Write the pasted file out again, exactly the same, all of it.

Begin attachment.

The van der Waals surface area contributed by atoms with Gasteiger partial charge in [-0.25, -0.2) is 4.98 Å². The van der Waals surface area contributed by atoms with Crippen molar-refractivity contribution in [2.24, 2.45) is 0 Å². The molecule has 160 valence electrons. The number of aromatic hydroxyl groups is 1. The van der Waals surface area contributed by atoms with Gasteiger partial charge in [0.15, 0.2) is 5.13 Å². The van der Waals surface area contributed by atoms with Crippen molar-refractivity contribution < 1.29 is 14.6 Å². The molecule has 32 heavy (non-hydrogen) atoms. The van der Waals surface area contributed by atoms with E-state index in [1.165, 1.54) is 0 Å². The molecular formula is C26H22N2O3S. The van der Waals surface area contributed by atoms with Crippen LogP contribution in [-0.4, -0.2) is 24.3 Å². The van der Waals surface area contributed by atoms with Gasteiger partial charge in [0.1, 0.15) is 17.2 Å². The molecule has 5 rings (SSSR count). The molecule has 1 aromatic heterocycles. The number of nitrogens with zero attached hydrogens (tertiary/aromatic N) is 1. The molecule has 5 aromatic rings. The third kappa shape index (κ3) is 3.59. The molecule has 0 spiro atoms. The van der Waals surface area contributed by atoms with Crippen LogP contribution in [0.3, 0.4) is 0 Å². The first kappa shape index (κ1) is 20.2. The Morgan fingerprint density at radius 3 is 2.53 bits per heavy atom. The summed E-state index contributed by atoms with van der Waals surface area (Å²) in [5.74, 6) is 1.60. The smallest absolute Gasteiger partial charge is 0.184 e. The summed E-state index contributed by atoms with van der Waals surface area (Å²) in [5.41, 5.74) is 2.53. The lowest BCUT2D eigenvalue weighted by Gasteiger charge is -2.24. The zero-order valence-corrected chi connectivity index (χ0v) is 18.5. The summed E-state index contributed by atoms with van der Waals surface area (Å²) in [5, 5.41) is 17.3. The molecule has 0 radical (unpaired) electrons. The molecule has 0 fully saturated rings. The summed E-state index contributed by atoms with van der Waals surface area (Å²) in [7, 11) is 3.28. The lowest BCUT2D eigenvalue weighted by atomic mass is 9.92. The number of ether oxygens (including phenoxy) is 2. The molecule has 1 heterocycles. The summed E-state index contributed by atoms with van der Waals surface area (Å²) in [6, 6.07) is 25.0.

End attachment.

The van der Waals surface area contributed by atoms with Gasteiger partial charge in [-0.25, -0.2) is 4.98 Å². The van der Waals surface area contributed by atoms with Crippen molar-refractivity contribution in [2.24, 2.45) is 0 Å². The molecule has 160 valence electrons. The number of aromatic hydroxyl groups is 1. The van der Waals surface area contributed by atoms with Gasteiger partial charge in [0.15, 0.2) is 5.13 Å². The van der Waals surface area contributed by atoms with Crippen molar-refractivity contribution < 1.29 is 14.6 Å². The molecule has 32 heavy (non-hydrogen) atoms. The van der Waals surface area contributed by atoms with E-state index in [1.165, 1.54) is 0 Å². The molecular formula is C26H22N2O3S. The van der Waals surface area contributed by atoms with Crippen LogP contribution in [-0.4, -0.2) is 24.3 Å². The van der Waals surface area contributed by atoms with Gasteiger partial charge in [0.1, 0.15) is 17.2 Å². The molecule has 5 rings (SSSR count). The molecule has 1 aromatic heterocycles. The number of nitrogens with zero attached hydrogens (tertiary/aromatic N) is 1. The molecule has 5 aromatic rings. The third kappa shape index (κ3) is 3.59. The molecule has 0 spiro atoms. The van der Waals surface area contributed by atoms with Crippen LogP contribution in [0.3, 0.4) is 0 Å². The first kappa shape index (κ1) is 20.2. The Morgan fingerprint density at radius 3 is 2.53 bits per heavy atom. The summed E-state index contributed by atoms with van der Waals surface area (Å²) in [5.74, 6) is 1.60. The smallest absolute Gasteiger partial charge is 0.184 e. The summed E-state index contributed by atoms with van der Waals surface area (Å²) in [5.41, 5.74) is 2.53. The lowest BCUT2D eigenvalue weighted by Gasteiger charge is -2.24. The zero-order valence-corrected chi connectivity index (χ0v) is 18.5. The summed E-state index contributed by atoms with van der Waals surface area (Å²) in [5, 5.41) is 17.3. The molecule has 0 radical (unpaired) electrons. The molecule has 0 fully saturated rings. The summed E-state index contributed by atoms with van der Waals surface area (Å²) in [7, 11) is 3.28. The lowest BCUT2D eigenvalue weighted by atomic mass is 9.92. The number of ether oxygens (including phenoxy) is 2. The molecule has 1 heterocycles. The summed E-state index contributed by atoms with van der Waals surface area (Å²) in [6, 6.07) is 25.0.